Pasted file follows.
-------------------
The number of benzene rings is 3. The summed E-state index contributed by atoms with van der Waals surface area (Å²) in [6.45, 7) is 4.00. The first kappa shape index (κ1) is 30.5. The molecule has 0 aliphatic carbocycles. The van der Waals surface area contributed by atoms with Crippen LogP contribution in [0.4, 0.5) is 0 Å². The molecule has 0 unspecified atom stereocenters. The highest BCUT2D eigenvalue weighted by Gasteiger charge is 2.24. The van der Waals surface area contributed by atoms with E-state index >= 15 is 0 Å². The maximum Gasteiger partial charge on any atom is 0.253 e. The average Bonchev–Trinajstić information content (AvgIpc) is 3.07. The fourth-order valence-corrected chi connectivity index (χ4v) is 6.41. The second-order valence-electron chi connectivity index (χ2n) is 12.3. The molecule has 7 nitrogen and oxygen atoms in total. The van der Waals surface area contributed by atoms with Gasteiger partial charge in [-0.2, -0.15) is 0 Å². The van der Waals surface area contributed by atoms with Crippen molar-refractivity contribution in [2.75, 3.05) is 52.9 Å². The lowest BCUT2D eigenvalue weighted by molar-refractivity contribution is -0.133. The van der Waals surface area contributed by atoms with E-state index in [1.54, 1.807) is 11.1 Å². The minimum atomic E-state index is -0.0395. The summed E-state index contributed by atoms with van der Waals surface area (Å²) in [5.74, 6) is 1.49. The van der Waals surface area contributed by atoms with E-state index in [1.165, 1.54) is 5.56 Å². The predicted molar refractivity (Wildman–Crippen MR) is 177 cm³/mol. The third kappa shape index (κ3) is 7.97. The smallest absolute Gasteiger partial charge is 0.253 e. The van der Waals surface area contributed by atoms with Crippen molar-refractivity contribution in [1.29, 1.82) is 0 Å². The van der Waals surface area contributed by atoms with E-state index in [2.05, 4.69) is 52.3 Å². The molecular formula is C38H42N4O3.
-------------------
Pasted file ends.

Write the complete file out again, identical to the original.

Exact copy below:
The number of benzene rings is 3. The summed E-state index contributed by atoms with van der Waals surface area (Å²) in [6.45, 7) is 4.00. The first kappa shape index (κ1) is 30.5. The molecule has 0 aliphatic carbocycles. The van der Waals surface area contributed by atoms with Crippen LogP contribution in [0.4, 0.5) is 0 Å². The molecule has 0 unspecified atom stereocenters. The highest BCUT2D eigenvalue weighted by Gasteiger charge is 2.24. The van der Waals surface area contributed by atoms with E-state index >= 15 is 0 Å². The maximum Gasteiger partial charge on any atom is 0.253 e. The average Bonchev–Trinajstić information content (AvgIpc) is 3.07. The fourth-order valence-corrected chi connectivity index (χ4v) is 6.41. The second-order valence-electron chi connectivity index (χ2n) is 12.3. The molecule has 7 nitrogen and oxygen atoms in total. The van der Waals surface area contributed by atoms with Gasteiger partial charge in [-0.2, -0.15) is 0 Å². The van der Waals surface area contributed by atoms with Crippen molar-refractivity contribution in [2.75, 3.05) is 52.9 Å². The lowest BCUT2D eigenvalue weighted by molar-refractivity contribution is -0.133. The van der Waals surface area contributed by atoms with E-state index in [1.54, 1.807) is 11.1 Å². The minimum atomic E-state index is -0.0395. The summed E-state index contributed by atoms with van der Waals surface area (Å²) in [5.74, 6) is 1.49. The van der Waals surface area contributed by atoms with E-state index in [1.165, 1.54) is 5.56 Å². The predicted molar refractivity (Wildman–Crippen MR) is 177 cm³/mol. The third kappa shape index (κ3) is 7.97. The smallest absolute Gasteiger partial charge is 0.253 e. The van der Waals surface area contributed by atoms with Crippen molar-refractivity contribution in [1.29, 1.82) is 0 Å². The van der Waals surface area contributed by atoms with E-state index in [2.05, 4.69) is 52.3 Å². The molecular formula is C38H42N4O3.